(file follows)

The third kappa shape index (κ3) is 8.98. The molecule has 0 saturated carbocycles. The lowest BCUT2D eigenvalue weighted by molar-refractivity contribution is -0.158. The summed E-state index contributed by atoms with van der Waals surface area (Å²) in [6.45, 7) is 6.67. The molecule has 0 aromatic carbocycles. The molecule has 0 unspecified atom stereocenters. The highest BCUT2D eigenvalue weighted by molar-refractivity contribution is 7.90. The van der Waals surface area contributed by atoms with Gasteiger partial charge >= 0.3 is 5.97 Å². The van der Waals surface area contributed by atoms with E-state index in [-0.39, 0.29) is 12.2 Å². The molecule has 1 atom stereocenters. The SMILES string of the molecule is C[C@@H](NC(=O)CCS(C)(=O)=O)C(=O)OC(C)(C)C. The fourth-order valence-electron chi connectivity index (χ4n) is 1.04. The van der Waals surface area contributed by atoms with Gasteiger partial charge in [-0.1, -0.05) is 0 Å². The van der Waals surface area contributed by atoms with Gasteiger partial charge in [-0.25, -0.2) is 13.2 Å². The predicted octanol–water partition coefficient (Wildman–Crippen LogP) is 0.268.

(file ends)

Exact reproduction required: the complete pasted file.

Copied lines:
The third kappa shape index (κ3) is 8.98. The molecule has 0 saturated carbocycles. The lowest BCUT2D eigenvalue weighted by molar-refractivity contribution is -0.158. The summed E-state index contributed by atoms with van der Waals surface area (Å²) in [6.45, 7) is 6.67. The molecule has 0 aromatic carbocycles. The molecule has 0 unspecified atom stereocenters. The highest BCUT2D eigenvalue weighted by molar-refractivity contribution is 7.90. The van der Waals surface area contributed by atoms with Gasteiger partial charge >= 0.3 is 5.97 Å². The van der Waals surface area contributed by atoms with E-state index in [-0.39, 0.29) is 12.2 Å². The molecule has 1 atom stereocenters. The SMILES string of the molecule is C[C@@H](NC(=O)CCS(C)(=O)=O)C(=O)OC(C)(C)C. The fourth-order valence-electron chi connectivity index (χ4n) is 1.04. The van der Waals surface area contributed by atoms with Gasteiger partial charge in [-0.1, -0.05) is 0 Å². The van der Waals surface area contributed by atoms with Gasteiger partial charge in [-0.25, -0.2) is 13.2 Å². The predicted octanol–water partition coefficient (Wildman–Crippen LogP) is 0.268.